To be blunt I think Peter R has come a long way on this. He still talks about things in a way that you and I think are unjustified. In fact he probably has no idea that, for instance, people travel daily into Israel from Gaza for life-saving treatment that would not necessarily happen or even be expected the other way round. But it takes some time for the truth to filter through our biased press. As I have mentioned here, I could write a book on why many think as they do, depsite the obvious facts pointing the other way.

        I’m not sure if he wants to be a friend of Israel, btw. The zeitgeist is that one is a friend of the Palestinians OR a friend of Israel. Well, the anti-Israel zeitgeist, anyway. I don’t actually accept that, and Blair is trying to dispense with that mindset.

        Praise where it’s due. I think PR, has shown open-mindedness.

      • Peter Reynolds Says:

        Stan, Stan, Stan! It is not all black and white you know! T’would be a boring world indeed were we all to agree on everything!

        By the way, Stanley is a very precious name in my family. My great grandfather was Stanley, my grandfather was William Stanley, my father Malcolm Stanley. My youngest son is Evan Douglas Stanley. There are many other uncles and cousins with the name.

        Now that was a surprise wasn’t it?

        Stan, I can offer my friendship wherever I want. I don’t think it’s for you to determine who’s a friend of Israel and who isn’t. I am a friend of all just, honourable and kind people.

        I do not agree that the zeitgeist is that you have to choose one side or the other. In fact, I think that’s nonsense John-boy! I’d go so far as to say misinformation.

        I don’t seek praise – just truth, justice, freedom and the British way.

        The odd Big Mac, fine malt whisky, good claret, pungent weed and the odd big fat bribe also accepted with thanks!

        • keeptonyblairforpm Says:

          You see, Stan. Peter invariably makes me smile. Even when he wrongly thinks I’m feeling what was the word – touchy. No that wasn’t it.

          He can offer his friendhip where he likes. Of course he can. You and I have disagreed often on Islamism. You, dear soul, think that Muslims are being treated as the Nazis treated the Jews; I think Islamists are treating the rest of us as the Nazis treated the Jews.

          I still think you are a great guy.

          But Peter, if you don’t think the zeitgeist is Israel BAD/Palestinians GOOD, you need to read Melanie Phillips The World Turned Upside Down. Amazing book. I haven’t finsihed it yet. Must try to before The Journey turns up on my doorstep.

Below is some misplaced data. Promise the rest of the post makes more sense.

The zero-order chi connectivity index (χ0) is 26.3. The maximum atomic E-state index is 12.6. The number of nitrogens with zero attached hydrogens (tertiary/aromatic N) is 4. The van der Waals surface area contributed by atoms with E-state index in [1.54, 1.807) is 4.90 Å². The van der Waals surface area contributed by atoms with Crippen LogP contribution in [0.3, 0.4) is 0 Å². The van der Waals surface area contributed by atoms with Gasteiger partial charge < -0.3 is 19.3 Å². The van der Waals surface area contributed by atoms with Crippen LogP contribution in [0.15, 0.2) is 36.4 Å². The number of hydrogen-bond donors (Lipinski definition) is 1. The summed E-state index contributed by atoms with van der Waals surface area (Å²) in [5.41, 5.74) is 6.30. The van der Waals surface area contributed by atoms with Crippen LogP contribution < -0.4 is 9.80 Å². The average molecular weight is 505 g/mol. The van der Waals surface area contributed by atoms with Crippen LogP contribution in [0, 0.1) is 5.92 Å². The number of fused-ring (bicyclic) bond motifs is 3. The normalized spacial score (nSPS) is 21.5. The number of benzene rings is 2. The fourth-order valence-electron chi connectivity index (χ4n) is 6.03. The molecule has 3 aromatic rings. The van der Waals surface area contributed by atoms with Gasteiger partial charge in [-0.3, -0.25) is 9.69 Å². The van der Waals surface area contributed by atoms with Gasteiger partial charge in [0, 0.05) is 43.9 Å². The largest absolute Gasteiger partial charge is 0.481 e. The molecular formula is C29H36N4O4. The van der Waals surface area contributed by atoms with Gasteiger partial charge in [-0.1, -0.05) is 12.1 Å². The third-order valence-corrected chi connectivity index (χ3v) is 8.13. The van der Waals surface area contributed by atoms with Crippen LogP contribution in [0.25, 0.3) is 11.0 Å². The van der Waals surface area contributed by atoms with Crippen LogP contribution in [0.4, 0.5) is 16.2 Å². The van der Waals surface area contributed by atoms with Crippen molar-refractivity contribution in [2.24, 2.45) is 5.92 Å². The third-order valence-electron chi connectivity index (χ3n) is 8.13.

In half an hour’s time the other half and I will celebrate TENS of years of marital whatsit. Fine malt accepted this end, if you can send it by e-mail. No bribes, though. Neither way, sorry.

    6. Peter Reynolds Says:

      My main concern at present though is what are we going to do about our broken society, about broken Britain and about James Brokenshire?

      This man is dangerous, a Milliband clone and a big government, authoritarian nincompoop. He is doing the Tory party and the country irrepairable damage with his idiocy. He must be stopped!

      • keeptonyblairforpm Says:

        Took a look at your blog post on this guy, P. You should have put in a link so that we could all see what he had said. Still, I’m not that interested. Even though I voted for one of the parties presently in power, I am peculiary, or maybe not, unimpressed and uninterested. Politics is now bo-ring.

        I’ve said it before and I’ll say it again. I do not accept all this stuff about Labour taking control of our lives, nanny state, police state etc. I have never felt it, so no point falling for the “zeitgeist” just because the Mail shows us the occasional example.

      • keeptonyblairforpm Says:

        Another thing. Britain is NOT broken. Well, it wasn’t before this crowd got a hold of it. Jury’s still out as to whether they break it assunder.

      • Peter Reynolds Says:

        I agree with you, Britain isn’t broken but there are some nasty cracks. I do honestly believe that if Brokenshire gets his way, things are going to get much worse. The man is mad. Who the hell gave him his job?

    7. Peter Reynolds Says:

      So how many tens?

      Paper, silver, gold, diamond?

      Both of you, please accept my most sincere congratulations and admiration with perhaps a soupcon of sympathy.

      I bet she’s a billion times nicer than Pauline anyway.

      (She’d have to be to put up with him!)

    8. Stan Says:

      Mr Reynolds, I agree it’s not all black and white on this issue. In fact I have been engaged in a spat with right-wing American Zionists, making the case for compromise (now THAT may have surprised YOU).

      However the trick is to see the black in the extremism of both sides, while recognising that the moderates on both sides may have a point (but not when they glory in acts of extremism, as Abbas did recently at the funeral of that Munich terrorist-thanks for the link KTBFPM).

      PS Extremism can sometimes be justified though when it is in defence of moderation. Munich and similar atrocities by the Palestinians clearly do not fall into this category. The attack on Gaza and stopping the flotilla did, IMHO.